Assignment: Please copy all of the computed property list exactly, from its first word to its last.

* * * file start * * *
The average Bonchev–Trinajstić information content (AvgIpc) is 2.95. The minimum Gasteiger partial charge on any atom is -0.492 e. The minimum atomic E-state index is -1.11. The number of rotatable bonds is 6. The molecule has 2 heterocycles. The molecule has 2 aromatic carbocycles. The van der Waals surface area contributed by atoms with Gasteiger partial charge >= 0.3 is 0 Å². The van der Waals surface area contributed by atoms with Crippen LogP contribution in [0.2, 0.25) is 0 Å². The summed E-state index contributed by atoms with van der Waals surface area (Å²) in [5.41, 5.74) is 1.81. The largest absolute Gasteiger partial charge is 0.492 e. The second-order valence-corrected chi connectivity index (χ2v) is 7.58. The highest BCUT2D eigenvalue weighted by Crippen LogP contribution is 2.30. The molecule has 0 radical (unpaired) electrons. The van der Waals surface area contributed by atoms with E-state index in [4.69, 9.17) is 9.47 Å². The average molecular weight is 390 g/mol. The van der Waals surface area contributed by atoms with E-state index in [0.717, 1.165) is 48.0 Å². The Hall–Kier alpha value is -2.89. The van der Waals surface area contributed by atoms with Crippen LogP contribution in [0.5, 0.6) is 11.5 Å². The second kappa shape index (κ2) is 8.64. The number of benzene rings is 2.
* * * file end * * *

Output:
The average Bonchev–Trinajstić information content (AvgIpc) is 2.95. The minimum Gasteiger partial charge on any atom is -0.492 e. The minimum atomic E-state index is -1.11. The number of rotatable bonds is 6. The molecule has 2 heterocycles. The molecule has 2 aromatic carbocycles. The van der Waals surface area contributed by atoms with Gasteiger partial charge >= 0.3 is 0 Å². The van der Waals surface area contributed by atoms with Crippen LogP contribution in [0.2, 0.25) is 0 Å². The summed E-state index contributed by atoms with van der Waals surface area (Å²) in [5.41, 5.74) is 1.81. The largest absolute Gasteiger partial charge is 0.492 e. The second-order valence-corrected chi connectivity index (χ2v) is 7.58. The highest BCUT2D eigenvalue weighted by Crippen LogP contribution is 2.30. The molecule has 0 radical (unpaired) electrons. The van der Waals surface area contributed by atoms with E-state index in [4.69, 9.17) is 9.47 Å². The average molecular weight is 390 g/mol. The van der Waals surface area contributed by atoms with E-state index in [0.717, 1.165) is 48.0 Å². The Hall–Kier alpha value is -2.89. The van der Waals surface area contributed by atoms with Crippen LogP contribution in [0.5, 0.6) is 11.5 Å². The second kappa shape index (κ2) is 8.64. The number of benzene rings is 2.